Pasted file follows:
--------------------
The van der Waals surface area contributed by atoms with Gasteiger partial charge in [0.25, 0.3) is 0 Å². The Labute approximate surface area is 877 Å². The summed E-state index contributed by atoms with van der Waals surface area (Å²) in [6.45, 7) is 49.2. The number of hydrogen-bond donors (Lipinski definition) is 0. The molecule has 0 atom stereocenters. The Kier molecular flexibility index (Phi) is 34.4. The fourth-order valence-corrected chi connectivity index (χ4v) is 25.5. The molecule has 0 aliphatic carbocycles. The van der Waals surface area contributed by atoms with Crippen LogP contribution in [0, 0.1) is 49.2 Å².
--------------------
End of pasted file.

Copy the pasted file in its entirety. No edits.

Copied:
The van der Waals surface area contributed by atoms with Gasteiger partial charge in [0.25, 0.3) is 0 Å². The Labute approximate surface area is 877 Å². The summed E-state index contributed by atoms with van der Waals surface area (Å²) in [6.45, 7) is 49.2. The number of hydrogen-bond donors (Lipinski definition) is 0. The molecule has 0 atom stereocenters. The Kier molecular flexibility index (Phi) is 34.4. The fourth-order valence-corrected chi connectivity index (χ4v) is 25.5. The molecule has 0 aliphatic carbocycles. The van der Waals surface area contributed by atoms with Crippen LogP contribution in [0, 0.1) is 49.2 Å².